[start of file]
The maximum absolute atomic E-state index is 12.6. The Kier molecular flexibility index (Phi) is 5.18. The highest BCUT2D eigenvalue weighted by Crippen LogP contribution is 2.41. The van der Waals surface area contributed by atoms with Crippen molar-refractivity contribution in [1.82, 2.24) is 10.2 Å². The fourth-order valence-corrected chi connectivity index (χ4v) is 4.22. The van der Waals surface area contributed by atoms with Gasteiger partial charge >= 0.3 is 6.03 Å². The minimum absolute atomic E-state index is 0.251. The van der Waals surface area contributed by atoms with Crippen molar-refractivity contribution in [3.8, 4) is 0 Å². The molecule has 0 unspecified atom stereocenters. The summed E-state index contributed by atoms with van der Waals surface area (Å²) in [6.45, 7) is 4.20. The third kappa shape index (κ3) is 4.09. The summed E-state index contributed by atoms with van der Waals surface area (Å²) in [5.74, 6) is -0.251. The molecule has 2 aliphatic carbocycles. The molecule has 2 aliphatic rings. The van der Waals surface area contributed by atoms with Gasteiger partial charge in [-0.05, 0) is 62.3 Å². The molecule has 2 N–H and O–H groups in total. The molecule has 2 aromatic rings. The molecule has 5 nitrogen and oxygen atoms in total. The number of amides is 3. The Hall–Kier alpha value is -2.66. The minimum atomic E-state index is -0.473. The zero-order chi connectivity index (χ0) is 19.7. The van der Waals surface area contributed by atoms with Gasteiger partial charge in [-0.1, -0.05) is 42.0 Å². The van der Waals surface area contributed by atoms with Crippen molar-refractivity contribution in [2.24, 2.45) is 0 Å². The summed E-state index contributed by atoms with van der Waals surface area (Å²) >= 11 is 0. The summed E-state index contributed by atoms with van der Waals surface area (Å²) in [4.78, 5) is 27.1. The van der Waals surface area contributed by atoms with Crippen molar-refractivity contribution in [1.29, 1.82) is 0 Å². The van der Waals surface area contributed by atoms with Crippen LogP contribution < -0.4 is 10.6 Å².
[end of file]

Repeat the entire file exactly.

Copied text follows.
The maximum absolute atomic E-state index is 12.6. The Kier molecular flexibility index (Phi) is 5.18. The highest BCUT2D eigenvalue weighted by Crippen LogP contribution is 2.41. The van der Waals surface area contributed by atoms with Crippen molar-refractivity contribution in [1.82, 2.24) is 10.2 Å². The fourth-order valence-corrected chi connectivity index (χ4v) is 4.22. The van der Waals surface area contributed by atoms with Gasteiger partial charge >= 0.3 is 6.03 Å². The minimum absolute atomic E-state index is 0.251. The van der Waals surface area contributed by atoms with Crippen molar-refractivity contribution in [3.8, 4) is 0 Å². The molecule has 0 unspecified atom stereocenters. The summed E-state index contributed by atoms with van der Waals surface area (Å²) in [6.45, 7) is 4.20. The third kappa shape index (κ3) is 4.09. The summed E-state index contributed by atoms with van der Waals surface area (Å²) in [5.74, 6) is -0.251. The molecule has 2 aliphatic carbocycles. The molecule has 2 aliphatic rings. The van der Waals surface area contributed by atoms with Gasteiger partial charge in [-0.05, 0) is 62.3 Å². The molecule has 2 N–H and O–H groups in total. The molecule has 2 aromatic rings. The molecule has 5 nitrogen and oxygen atoms in total. The number of amides is 3. The Hall–Kier alpha value is -2.66. The minimum atomic E-state index is -0.473. The zero-order chi connectivity index (χ0) is 19.7. The van der Waals surface area contributed by atoms with Gasteiger partial charge in [-0.1, -0.05) is 42.0 Å². The van der Waals surface area contributed by atoms with Crippen molar-refractivity contribution in [2.24, 2.45) is 0 Å². The summed E-state index contributed by atoms with van der Waals surface area (Å²) >= 11 is 0. The summed E-state index contributed by atoms with van der Waals surface area (Å²) in [4.78, 5) is 27.1. The van der Waals surface area contributed by atoms with Crippen molar-refractivity contribution in [1.29, 1.82) is 0 Å². The van der Waals surface area contributed by atoms with Crippen LogP contribution < -0.4 is 10.6 Å².